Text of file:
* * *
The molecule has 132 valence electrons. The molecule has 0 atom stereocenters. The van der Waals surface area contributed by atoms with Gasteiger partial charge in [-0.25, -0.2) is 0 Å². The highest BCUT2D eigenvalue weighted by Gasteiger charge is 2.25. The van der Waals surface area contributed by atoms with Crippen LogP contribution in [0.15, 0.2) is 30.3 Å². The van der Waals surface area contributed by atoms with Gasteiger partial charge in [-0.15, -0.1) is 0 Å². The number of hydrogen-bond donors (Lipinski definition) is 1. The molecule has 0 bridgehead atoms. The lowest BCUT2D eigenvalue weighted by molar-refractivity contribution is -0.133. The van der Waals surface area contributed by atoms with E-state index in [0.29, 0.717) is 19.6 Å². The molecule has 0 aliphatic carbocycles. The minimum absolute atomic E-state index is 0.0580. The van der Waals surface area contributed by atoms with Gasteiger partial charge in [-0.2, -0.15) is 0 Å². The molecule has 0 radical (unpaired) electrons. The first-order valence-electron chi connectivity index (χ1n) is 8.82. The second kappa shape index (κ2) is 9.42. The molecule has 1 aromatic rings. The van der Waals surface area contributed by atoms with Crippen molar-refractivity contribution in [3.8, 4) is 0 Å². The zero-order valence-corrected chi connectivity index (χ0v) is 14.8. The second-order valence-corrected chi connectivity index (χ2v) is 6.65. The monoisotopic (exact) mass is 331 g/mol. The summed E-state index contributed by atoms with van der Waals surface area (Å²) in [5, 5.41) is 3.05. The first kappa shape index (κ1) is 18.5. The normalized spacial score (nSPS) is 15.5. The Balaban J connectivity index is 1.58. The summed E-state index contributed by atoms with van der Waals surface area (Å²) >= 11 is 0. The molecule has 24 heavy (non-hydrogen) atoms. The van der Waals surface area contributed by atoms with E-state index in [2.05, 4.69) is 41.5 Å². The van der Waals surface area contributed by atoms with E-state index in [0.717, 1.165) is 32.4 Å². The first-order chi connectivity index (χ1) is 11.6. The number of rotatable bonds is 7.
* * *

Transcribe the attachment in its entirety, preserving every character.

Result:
The molecule has 132 valence electrons. The molecule has 0 atom stereocenters. The van der Waals surface area contributed by atoms with Gasteiger partial charge in [-0.25, -0.2) is 0 Å². The highest BCUT2D eigenvalue weighted by Gasteiger charge is 2.25. The van der Waals surface area contributed by atoms with Crippen LogP contribution in [0.15, 0.2) is 30.3 Å². The van der Waals surface area contributed by atoms with Gasteiger partial charge in [-0.15, -0.1) is 0 Å². The number of hydrogen-bond donors (Lipinski definition) is 1. The molecule has 0 bridgehead atoms. The lowest BCUT2D eigenvalue weighted by molar-refractivity contribution is -0.133. The van der Waals surface area contributed by atoms with E-state index in [0.29, 0.717) is 19.6 Å². The molecule has 0 aliphatic carbocycles. The minimum absolute atomic E-state index is 0.0580. The van der Waals surface area contributed by atoms with Gasteiger partial charge in [-0.2, -0.15) is 0 Å². The molecule has 0 radical (unpaired) electrons. The first-order valence-electron chi connectivity index (χ1n) is 8.82. The second kappa shape index (κ2) is 9.42. The molecule has 1 aromatic rings. The van der Waals surface area contributed by atoms with Crippen molar-refractivity contribution in [3.8, 4) is 0 Å². The zero-order valence-corrected chi connectivity index (χ0v) is 14.8. The second-order valence-corrected chi connectivity index (χ2v) is 6.65. The monoisotopic (exact) mass is 331 g/mol. The summed E-state index contributed by atoms with van der Waals surface area (Å²) in [5, 5.41) is 3.05. The first kappa shape index (κ1) is 18.5. The normalized spacial score (nSPS) is 15.5. The Balaban J connectivity index is 1.58. The summed E-state index contributed by atoms with van der Waals surface area (Å²) >= 11 is 0. The molecule has 24 heavy (non-hydrogen) atoms. The van der Waals surface area contributed by atoms with E-state index in [2.05, 4.69) is 41.5 Å². The van der Waals surface area contributed by atoms with E-state index in [0.717, 1.165) is 32.4 Å². The first-order chi connectivity index (χ1) is 11.6. The number of rotatable bonds is 7.